Harvesting the High Plains tells the story of man vs. nature in the Dust Bowl years
A Gleaner Baldwin Model A; local resident Jeff Bradshaw as John Kriss.
For nearly a decade, towering dust storms scoured the High Plains destroying crops and lives, forcing hundreds of thousands of people to flee their homes and farms across Kansas, Colorado, Oklahoma and Texas. A new PBS documentary, Harvesting the High Plains, tells the tale of two men who overcame the challenges of the Dust Bowl years to carve out one of the nation’s largest wheat-farming operations.
According to Jay Kriss, director and producer, the film debuted at private screenings in Colby and Wichita, Kan., and Gering, Neb., in late 2012, and was scheduled to air on Kansas Public Television in early 2013. Kriss says the film will be aired on other PBS stations around the country later this year; readers should check local listings for broadcast dates and times.
Inspired by the book Harvesting the High Plains by the late Craig Miner, professor of history at Wichita State University, the documentary presents the story of Ray Garvey, an entrepreneur from Wichita, and John Kriss, his farm manager, who adapted innovative farming techniques during and following the Dust Bowl years to make large-scale farming work under the most adverse conditions.
The documentary was produced by filmmakers Jay Kriss and Sydney Duvall of Inspirit Creative, and narrated by Mike Rowe, host of the Discovery Channel’s Dirty Jobs series. Jay (the grandson of John Kriss) and Sydney spent more than two months shooting original film for the documentary. During the summers of 2010 and 2011, the team filmed street scenes with dozens of costumed extras and vintage trucks and automobiles in Colby and Russell, Kan., then spent a week filming vintage tractors, combines and equipment in operation at the Farm And Ranch Museum, Gering, Neb. The documentary also features original still photos and 16 mm film shot in the 1930s by Works Progress Administration photographers and on loan from the National Archives in Washington, D.C.
The “black blizzards” of the 1930s forced hundreds of thousands of families to abandon their homes and farms. But Garvey and John Kriss held on, convinced that the Dust Bowl years would end and the High Plains would again become productive. “Ray Garvey and John Kriss wrote letters to one another almost every day, and Garvey saved every letter and telegram,” Jay Kriss says. “So we had the opportunity to write the script in their actual words.”
“Here’s what I’m up against,” John Kriss wrote Garvey in March 1935. “One of my men was in the field four hours after the storm hit March 15. He was within 50-60 yards of the shack most of the time. The storm struck so quickly that it was almost fatal to anyone unable to reach shelter of some sort quickly. This boy stood by his tractor and kept his handkerchief wet with water from the radiator to breathe through. There will soon be funds available through the relief administration so everyone can list [use a lister], if the wind lets up a little or we get a little rain so we can see.”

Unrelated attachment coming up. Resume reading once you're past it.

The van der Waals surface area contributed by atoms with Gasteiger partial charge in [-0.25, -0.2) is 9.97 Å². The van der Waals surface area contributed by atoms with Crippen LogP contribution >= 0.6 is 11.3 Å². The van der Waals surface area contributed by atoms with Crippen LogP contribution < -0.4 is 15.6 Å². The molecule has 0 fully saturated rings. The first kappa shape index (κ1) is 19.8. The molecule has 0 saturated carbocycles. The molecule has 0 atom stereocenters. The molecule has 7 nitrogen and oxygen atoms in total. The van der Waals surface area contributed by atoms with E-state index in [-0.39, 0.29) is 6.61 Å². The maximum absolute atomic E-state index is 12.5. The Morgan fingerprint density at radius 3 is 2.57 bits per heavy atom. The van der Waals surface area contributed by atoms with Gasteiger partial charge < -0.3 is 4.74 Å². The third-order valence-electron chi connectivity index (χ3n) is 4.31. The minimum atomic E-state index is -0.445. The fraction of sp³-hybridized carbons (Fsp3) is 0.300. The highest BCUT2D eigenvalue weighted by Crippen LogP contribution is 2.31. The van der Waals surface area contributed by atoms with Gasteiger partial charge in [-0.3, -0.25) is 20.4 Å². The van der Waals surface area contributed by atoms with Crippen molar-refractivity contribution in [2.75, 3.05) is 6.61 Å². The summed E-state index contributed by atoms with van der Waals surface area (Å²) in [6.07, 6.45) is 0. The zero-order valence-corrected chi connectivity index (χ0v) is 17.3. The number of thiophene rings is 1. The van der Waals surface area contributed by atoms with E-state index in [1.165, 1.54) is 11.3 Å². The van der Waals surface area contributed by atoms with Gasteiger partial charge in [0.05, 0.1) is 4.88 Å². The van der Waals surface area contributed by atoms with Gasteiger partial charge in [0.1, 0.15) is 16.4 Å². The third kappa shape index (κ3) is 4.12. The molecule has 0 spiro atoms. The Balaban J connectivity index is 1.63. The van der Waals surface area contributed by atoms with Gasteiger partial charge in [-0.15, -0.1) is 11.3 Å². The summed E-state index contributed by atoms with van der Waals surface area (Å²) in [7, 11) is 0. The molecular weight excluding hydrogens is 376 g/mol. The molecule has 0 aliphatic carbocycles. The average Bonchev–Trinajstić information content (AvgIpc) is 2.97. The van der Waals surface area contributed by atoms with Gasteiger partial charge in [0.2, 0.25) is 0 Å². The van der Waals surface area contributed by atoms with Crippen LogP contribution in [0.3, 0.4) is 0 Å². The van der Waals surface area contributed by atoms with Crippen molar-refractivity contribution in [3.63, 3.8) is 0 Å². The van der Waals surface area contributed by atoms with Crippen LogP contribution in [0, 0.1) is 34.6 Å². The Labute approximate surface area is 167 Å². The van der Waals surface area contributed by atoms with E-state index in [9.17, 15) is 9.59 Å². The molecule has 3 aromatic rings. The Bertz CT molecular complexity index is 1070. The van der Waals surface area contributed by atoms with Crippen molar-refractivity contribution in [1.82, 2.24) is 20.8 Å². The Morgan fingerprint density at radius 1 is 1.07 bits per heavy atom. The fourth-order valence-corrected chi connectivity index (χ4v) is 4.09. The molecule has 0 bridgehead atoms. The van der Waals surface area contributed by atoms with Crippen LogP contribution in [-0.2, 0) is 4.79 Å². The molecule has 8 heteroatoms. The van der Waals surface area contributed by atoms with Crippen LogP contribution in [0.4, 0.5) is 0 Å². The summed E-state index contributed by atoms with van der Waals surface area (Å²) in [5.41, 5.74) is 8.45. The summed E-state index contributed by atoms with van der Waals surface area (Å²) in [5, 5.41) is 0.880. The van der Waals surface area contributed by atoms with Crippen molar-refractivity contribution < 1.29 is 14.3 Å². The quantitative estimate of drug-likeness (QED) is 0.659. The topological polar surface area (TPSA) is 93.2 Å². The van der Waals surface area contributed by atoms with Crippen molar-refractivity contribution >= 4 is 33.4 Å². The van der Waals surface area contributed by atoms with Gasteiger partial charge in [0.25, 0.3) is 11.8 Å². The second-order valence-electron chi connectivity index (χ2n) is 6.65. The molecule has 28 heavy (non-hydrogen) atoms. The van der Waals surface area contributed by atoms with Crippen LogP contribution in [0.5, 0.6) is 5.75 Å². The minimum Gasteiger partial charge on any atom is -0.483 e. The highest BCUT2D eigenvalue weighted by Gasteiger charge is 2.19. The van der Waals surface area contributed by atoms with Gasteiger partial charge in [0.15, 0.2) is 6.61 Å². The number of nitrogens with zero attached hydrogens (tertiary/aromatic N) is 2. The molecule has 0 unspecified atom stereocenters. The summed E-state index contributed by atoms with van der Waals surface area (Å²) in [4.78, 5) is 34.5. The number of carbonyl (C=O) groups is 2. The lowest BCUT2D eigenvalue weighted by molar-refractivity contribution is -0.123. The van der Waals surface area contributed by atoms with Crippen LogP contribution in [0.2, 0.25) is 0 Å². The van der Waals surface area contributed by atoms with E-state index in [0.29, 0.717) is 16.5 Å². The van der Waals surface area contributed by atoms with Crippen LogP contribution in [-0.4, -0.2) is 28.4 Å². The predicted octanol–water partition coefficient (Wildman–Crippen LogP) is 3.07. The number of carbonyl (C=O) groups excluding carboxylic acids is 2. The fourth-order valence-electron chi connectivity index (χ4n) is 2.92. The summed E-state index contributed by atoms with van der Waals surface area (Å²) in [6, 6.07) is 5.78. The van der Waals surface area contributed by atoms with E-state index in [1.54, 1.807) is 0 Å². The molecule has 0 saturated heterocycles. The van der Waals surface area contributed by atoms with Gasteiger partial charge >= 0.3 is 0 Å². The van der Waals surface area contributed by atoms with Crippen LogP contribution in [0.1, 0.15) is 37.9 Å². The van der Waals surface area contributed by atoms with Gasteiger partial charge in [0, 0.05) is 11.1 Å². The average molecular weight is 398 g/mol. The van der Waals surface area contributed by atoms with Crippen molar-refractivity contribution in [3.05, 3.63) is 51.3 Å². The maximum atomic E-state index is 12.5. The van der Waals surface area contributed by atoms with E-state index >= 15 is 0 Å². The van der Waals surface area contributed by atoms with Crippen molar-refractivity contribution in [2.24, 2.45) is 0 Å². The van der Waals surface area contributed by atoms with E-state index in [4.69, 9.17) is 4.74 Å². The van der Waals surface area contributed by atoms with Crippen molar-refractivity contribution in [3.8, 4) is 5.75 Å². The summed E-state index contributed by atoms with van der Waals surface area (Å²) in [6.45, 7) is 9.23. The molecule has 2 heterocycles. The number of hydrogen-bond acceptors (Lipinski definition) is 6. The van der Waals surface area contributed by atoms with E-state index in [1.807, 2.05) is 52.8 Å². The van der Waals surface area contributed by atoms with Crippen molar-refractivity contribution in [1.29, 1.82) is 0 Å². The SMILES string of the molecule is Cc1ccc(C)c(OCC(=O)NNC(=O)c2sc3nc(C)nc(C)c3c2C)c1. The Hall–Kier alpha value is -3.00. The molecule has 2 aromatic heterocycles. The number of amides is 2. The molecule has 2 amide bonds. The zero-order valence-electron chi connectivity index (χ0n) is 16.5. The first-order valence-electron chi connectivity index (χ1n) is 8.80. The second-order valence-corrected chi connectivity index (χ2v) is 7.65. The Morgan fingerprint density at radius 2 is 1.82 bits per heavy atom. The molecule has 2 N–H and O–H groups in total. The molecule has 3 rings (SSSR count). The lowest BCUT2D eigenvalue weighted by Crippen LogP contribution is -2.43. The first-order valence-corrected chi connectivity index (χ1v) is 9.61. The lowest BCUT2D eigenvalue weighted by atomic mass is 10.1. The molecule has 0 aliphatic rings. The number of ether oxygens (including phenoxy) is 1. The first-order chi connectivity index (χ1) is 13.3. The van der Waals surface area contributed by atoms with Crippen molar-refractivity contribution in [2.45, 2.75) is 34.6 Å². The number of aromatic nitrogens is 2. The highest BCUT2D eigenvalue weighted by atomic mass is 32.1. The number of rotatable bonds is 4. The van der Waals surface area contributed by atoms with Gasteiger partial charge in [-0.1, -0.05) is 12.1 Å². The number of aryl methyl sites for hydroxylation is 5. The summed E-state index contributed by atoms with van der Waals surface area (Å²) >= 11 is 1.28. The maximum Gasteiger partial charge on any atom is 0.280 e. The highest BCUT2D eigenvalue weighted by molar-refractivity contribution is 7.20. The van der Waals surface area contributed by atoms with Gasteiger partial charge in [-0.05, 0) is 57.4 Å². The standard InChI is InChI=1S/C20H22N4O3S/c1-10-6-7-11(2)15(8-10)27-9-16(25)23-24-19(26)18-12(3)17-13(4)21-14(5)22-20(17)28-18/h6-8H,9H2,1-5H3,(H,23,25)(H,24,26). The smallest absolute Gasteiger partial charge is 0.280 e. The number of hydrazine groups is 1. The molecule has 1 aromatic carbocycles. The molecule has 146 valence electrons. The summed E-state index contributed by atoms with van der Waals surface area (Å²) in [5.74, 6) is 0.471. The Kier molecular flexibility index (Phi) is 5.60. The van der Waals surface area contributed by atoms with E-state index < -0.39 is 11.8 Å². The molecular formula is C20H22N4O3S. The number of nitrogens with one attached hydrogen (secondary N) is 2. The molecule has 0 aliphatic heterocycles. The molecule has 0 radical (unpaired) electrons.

As the drought and dust storms finally came to an end by the late 1930s, and wheat farming once again became profitable, Garvey and John Kriss expanded their operations. By the 1940s, John Kriss would oversee more than 100,000 acres for G-K Farms in Kansas and another 30,000 acres of his own land in Kansas and eastern Colorado. In the summer of 1947, John Kriss would put 130 Gleaner Baldwin combines to work harvesting a record wheat crop.
“In every farmer there is the knowledge of the odds,” Sydney says. “Farmers are the ultimate gamblers, yet despite those odds farmers persevere. To that extent, those who lived before share the same legacy they do today ... there is great inspiration to those who share the same yoke.” FC
For more information: Harvesting the High Plains is co-produced with the Kansas PBS flagship station, KPTS, and is partially sponsored by AGCO’s Gleaner Combine division. The film can be ordered directly through Harvesting the Plains.
To find out more about the movie production in Nebraska, read Farm and Ranch Museum Stars in Film.
Jerry Schleicher is a country humorist and cowboy poet. He grew up on a crop and cattle operation in western Nebraska, and now lives in Missouri. Contact him at 8515 Lakeview Dr., Parkville, MO 64152; email: email@example.com.